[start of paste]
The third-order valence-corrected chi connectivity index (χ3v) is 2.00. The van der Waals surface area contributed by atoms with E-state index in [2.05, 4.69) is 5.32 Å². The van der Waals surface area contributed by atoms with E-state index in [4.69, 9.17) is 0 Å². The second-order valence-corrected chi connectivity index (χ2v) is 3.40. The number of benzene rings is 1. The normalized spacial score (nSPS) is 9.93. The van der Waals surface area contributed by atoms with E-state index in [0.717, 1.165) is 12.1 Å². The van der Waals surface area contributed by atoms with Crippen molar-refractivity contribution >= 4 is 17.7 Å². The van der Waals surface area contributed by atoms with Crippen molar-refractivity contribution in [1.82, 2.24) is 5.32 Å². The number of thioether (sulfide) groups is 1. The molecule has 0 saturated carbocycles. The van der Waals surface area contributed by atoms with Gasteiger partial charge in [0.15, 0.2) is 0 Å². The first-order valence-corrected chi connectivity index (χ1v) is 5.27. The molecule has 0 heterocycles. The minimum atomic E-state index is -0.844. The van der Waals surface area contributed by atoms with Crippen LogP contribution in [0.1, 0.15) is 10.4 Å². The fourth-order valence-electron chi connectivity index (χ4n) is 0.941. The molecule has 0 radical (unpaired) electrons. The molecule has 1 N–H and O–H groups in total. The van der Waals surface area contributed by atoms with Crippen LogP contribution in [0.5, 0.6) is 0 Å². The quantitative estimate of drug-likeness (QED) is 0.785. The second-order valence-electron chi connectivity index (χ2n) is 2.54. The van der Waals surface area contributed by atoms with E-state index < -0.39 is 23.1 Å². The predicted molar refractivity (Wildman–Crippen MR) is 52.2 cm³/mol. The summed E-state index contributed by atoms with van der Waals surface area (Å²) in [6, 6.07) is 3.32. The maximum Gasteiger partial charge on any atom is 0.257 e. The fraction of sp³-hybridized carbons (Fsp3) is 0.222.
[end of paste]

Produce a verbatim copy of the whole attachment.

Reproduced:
The third-order valence-corrected chi connectivity index (χ3v) is 2.00. The van der Waals surface area contributed by atoms with E-state index in [2.05, 4.69) is 5.32 Å². The van der Waals surface area contributed by atoms with E-state index in [4.69, 9.17) is 0 Å². The second-order valence-corrected chi connectivity index (χ2v) is 3.40. The number of benzene rings is 1. The normalized spacial score (nSPS) is 9.93. The van der Waals surface area contributed by atoms with E-state index in [0.717, 1.165) is 12.1 Å². The van der Waals surface area contributed by atoms with Crippen molar-refractivity contribution >= 4 is 17.7 Å². The van der Waals surface area contributed by atoms with Crippen molar-refractivity contribution in [1.82, 2.24) is 5.32 Å². The number of thioether (sulfide) groups is 1. The molecule has 0 saturated carbocycles. The van der Waals surface area contributed by atoms with Gasteiger partial charge in [0.15, 0.2) is 0 Å². The first-order valence-corrected chi connectivity index (χ1v) is 5.27. The molecule has 0 heterocycles. The minimum atomic E-state index is -0.844. The van der Waals surface area contributed by atoms with Crippen LogP contribution in [0.1, 0.15) is 10.4 Å². The fourth-order valence-electron chi connectivity index (χ4n) is 0.941. The molecule has 0 radical (unpaired) electrons. The molecule has 1 N–H and O–H groups in total. The van der Waals surface area contributed by atoms with Crippen LogP contribution in [0.5, 0.6) is 0 Å². The quantitative estimate of drug-likeness (QED) is 0.785. The second-order valence-electron chi connectivity index (χ2n) is 2.54. The van der Waals surface area contributed by atoms with E-state index < -0.39 is 23.1 Å². The predicted molar refractivity (Wildman–Crippen MR) is 52.2 cm³/mol. The summed E-state index contributed by atoms with van der Waals surface area (Å²) in [6, 6.07) is 3.32. The maximum Gasteiger partial charge on any atom is 0.257 e. The fraction of sp³-hybridized carbons (Fsp3) is 0.222.